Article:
Or so I thought. But the hills started looking better the closer I got, so of course...
...I ended up climbing Nichols Canyon on the fixed-wheel Bottecchia and riding the ridgeline of Mulholland to the Sepulveda Pass.
Trying to be clever, I decided I really did remember the cut-off I'd traced on a map that eliminated the short but very steep climb up Woodrow Wilson to Mulholland itself, just before the very end of Nichols.
But either I'd misread the map, or misremembered the street name, for La Cuesta had not one but two pitches much steeper than Woodrow Wilson, and twisty, with shattered pavement thrown in for good measure. Bad enough that I walked about fifty yards total.
But it did let me see the delightful little glen pictured below:
Once up on the ridge, the riding was easier, though of course the whole road is a series of rollers--but that means drops as well as climbs, which you don't get on the initial ascent. You also get a bit more company--mostly the usual grimly-silent roadies, though one fellow did give me a cheery "hello" as we passed in opposite directions. And I received a friendly nod from an enormous man on an even more enormous motorcycle, which was nice.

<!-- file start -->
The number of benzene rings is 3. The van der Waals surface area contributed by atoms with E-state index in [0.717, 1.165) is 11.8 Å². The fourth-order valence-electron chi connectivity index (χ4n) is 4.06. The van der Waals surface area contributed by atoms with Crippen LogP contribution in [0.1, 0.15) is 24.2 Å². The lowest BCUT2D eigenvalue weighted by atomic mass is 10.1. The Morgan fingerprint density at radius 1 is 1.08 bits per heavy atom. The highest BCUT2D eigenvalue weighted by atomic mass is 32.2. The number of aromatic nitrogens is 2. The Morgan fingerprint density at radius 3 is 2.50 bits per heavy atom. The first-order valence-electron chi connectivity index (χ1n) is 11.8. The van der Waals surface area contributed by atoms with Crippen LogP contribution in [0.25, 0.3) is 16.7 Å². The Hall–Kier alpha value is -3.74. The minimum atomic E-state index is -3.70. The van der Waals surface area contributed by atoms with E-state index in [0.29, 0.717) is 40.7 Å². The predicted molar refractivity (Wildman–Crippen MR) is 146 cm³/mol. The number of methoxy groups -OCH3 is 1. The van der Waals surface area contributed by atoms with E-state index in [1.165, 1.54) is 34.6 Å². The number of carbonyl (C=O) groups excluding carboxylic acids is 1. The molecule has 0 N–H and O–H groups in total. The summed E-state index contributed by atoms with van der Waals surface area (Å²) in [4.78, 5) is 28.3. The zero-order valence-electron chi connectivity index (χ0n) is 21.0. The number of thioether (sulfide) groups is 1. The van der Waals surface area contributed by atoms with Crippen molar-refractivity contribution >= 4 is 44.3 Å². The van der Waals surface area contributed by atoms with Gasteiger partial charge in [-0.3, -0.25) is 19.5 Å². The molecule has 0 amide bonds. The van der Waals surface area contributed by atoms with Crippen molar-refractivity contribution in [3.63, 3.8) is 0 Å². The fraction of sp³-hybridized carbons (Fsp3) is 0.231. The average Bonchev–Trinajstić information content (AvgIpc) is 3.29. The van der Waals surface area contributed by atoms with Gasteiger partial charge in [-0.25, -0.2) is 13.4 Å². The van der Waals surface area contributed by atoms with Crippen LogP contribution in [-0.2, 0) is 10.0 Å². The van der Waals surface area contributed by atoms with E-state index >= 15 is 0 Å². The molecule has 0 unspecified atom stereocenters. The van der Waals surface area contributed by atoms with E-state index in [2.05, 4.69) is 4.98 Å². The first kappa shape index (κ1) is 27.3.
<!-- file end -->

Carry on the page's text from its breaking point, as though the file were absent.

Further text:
Then of course there are the Big Views that people go up there for, such as the rather Italianate one below:
The air was brisk, the road (by now) not more challenging than I could handle, and the fixie's rythmn was easy; it seemed as though no time had passed before I arrived at Sepulveda Pass for the descent into Westwood, whence I went a wee bit farther west to San Vicente, the roadie heaven, where I stopped for a good strong latte and a magnificent almond croissant at Caffe Luxxe.
After a brief chat with Eric and Andreas, the baristas, I found my way to Santa Monica Boulevard and its actually functional bike lanes, which took me to the little street I use to sneak through Beverly Hills and so to the Miracle Mile, where the day began.
Just a nice Sunday ride. And I didn't even need to pull the rain cape out of the pannier...though it's sprinkling now.